John Singer Sargent
John Singer Sargent Locations
John Singer Sargent (January 12, 1856 ?C April 14, 1925) was the most successful portrait painter of his era. During his career, he created roughly 900 oil paintings and more than 2,000 watercolors, as well as countless sketches and charcoal drawings. His oeuvre documents worldwide travel, from Venice to the Tyrol, Corfu, the Middle East, Montana, Maine, and Florida.
Before Sargent??s birth, his father FitzWilliam was an eye surgeon at the Wills Hospital in Philadelphia. After his older sister died at the age of two, his mother Mary (n??e Singer) suffered a mental collapse and the couple decided to go abroad to recover. They remained nomadic ex-patriates for the rest of their lives. Though based in Paris, Sargent??s parents moved regularly with the seasons to the sea and the mountain resorts in France, Germany, Italy, and Switzerland. While she was pregnant, they stopped in Florence, Italy because of a cholera epidemic, and there Sargent was born in 1856. A year later, his sister Mary was born. After her birth FitzWilliam reluctantly resigned his post in Philadelphia and accepted his wife??s entreaties to remain abroad. They lived modestly on a small inheritance and savings, living an isolated life with their children and generally avoiding society and other Americans except for friends in the art world. Four more children were born abroad of whom two lived past childhood.
Though his father was a patient teacher of basic subjects, young Sargent was a rambunctious child, more interested in outdoor activities than his studies. As his father wrote home, ??He is quite a close observer of animated nature.?? Contrary to his father, his mother was quite convinced that traveling around Europe, visiting museums and churches, would give young Sargent a satisfactory education. Several attempts to give him formal schooling failed, owning mostly to their itinerant life. She was a fine amateur artist and his father was a skilled medical illustrator. Early on, she gave him sketchbooks and encouraged drawing excursions. Young Sargent worked with care on his drawings, and he enthusiastically copied images from the Illustrated London News of ships and made detailed sketches of landscapes. FitzWilliam had hoped that his son??s interest in ships and the sea might lead him toward a naval career.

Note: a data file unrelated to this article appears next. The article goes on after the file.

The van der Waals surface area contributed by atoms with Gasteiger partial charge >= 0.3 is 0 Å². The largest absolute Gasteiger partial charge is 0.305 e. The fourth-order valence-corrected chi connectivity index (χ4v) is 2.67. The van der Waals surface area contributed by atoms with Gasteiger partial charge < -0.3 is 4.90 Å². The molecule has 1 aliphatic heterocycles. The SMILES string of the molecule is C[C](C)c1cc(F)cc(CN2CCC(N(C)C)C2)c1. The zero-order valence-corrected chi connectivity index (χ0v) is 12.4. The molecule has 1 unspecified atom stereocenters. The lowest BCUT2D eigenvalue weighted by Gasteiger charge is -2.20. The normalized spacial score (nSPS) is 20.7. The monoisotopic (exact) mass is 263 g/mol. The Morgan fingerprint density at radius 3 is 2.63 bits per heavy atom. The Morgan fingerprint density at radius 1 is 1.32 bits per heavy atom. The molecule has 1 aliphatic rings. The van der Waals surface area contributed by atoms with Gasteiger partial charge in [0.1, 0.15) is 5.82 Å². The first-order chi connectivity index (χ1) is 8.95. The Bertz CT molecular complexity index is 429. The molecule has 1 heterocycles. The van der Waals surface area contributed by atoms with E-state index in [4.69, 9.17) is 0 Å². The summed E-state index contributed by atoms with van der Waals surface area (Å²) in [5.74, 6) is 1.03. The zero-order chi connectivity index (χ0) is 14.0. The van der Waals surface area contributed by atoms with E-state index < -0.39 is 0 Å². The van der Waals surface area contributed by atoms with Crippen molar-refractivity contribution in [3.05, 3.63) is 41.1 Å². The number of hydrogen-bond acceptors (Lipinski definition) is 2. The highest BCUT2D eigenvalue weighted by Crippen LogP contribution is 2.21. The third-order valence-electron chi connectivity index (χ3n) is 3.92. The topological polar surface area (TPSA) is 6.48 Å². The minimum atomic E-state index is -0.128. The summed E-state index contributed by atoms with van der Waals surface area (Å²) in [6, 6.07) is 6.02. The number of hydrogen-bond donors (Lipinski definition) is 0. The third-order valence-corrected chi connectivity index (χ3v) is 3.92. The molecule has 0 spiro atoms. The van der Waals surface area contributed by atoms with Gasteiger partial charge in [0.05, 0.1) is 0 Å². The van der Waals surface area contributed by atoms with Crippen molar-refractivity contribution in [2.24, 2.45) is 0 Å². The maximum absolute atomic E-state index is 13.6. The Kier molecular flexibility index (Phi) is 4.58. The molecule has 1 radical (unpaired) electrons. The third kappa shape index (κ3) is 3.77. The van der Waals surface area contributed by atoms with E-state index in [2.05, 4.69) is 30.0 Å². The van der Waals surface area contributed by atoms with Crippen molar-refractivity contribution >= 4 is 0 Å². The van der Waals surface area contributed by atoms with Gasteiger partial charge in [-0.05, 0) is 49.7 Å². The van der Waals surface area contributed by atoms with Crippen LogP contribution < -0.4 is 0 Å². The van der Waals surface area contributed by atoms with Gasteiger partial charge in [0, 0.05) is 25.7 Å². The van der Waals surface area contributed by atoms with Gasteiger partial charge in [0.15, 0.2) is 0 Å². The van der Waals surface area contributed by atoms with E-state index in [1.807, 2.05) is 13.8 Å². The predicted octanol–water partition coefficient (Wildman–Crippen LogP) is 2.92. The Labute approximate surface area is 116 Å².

At thirteen, his mother reported that John ??sketches quite nicely, & has a remarkably quick and correct eye. If we could afford to give him really good lessons, he would soon be quite a little artist.?? At age thirteen, he received some watercolor lessons from Carl Welsch, a German landscape painter. Though his education was far from complete, Sargent grew up to be a highly literate and cosmopolitan young man, accomplished in art, music, and literature. He was fluent in French, Italian, and German. At seventeen, Sargent was described as ??willful, curious, determined and strong?? (after his mother) yet shy, generous, and modest (after his father). He was well-acquainted with many of the great masters from first hand observation, as he wrote in 1874, ??I have learned in Venice to admire Tintoretto immensely and to consider him perhaps second only to Michael Angelo and Titian.?? Related Paintings of John Singer Sargent :. | The Daughters of Edward Darley Boit | Portrait of Almina Daughter of Asher Wertheimer | On the Deck of the Yacht Constellation | Gladys Deacon | Portrait of Carolus-Duran |
Fede Galizia (1578 - 1630) was an Italian Renaissance painter, a pioneer of the still life genre.
Master of Virgo inter Virgines
active 1470-1520Jan Kupecky
(in German: Johann Kupetzky, in Hungarian: Kupecky Jenos, or Kupeczky Jenos, 1667, Bazin, Royal Hungary (today Slovakia) - 1740, Nernberg, Germany) was a Czech and Slovak portrait painter during the baroque. He was active in Hungary, Slovakia, Vienna and Nernberg.
Kupecký, like many people at that time, was the son of Protestant (Czech Brethren) parents from the Czech lands (Mlade Boleslav) who sought refuge in Slovakia (constituting the core of Royal Hungary at that time) from religious persecution by the Catholics. He was born in Pezinok - a town near Bratislava.
According to the sources he began his studies with the Swiss painter Benedikt Klaus, who was active in both Vienna and in Royal Hungary. At the age of twenty, Kupecký went on a long Italian study trip. In Rome Prince Aleksander Benedykt Sobieski, the son of the Polish king John III Sobieski, helped him to become famous. He returned to Vienna in 1709, after twenty-two years spent in Venice and Rome. We know very little of his Italian activity as well as his early works and his setting in Vienna.
According to his contemporary biographer, the Swiss Johann Caspar Fessli, the Protestant Kupecký, who faithfully clung to his ancestor's religion, remained withdrawn and isolated in Vienna's Catholic milieu, which was under the influence of the court and the aristocracy. However this concept is partly contradicted by the fact that the master had significant courtly commissions while working in Vienna. He painted portraits of various members of the dynasty, Prince Eugene of Savoy, several aristocrats, and, in Karlovy Vary, even of the Russian Czar Peter I. The rich ceuvre of this period comprises a series of gorgeous portraits of Kupecky's family, friends and the painter himself, as well as several persons, whose identity in unknown.
In 1733 Kupecký, fearing religious persecution, fled from Vienna to Nernberg with his family and worked there until his death in 1740. As the most significant portrait painter of contemporary Germany, he was commissioned by a large number of German princes, church dignitaries rich merchants and scholars, and his works were popularized by engravings even during his lifetime. Through his pupils and followers Kupecký's influence and artistic example remained alive and widespread for a long time.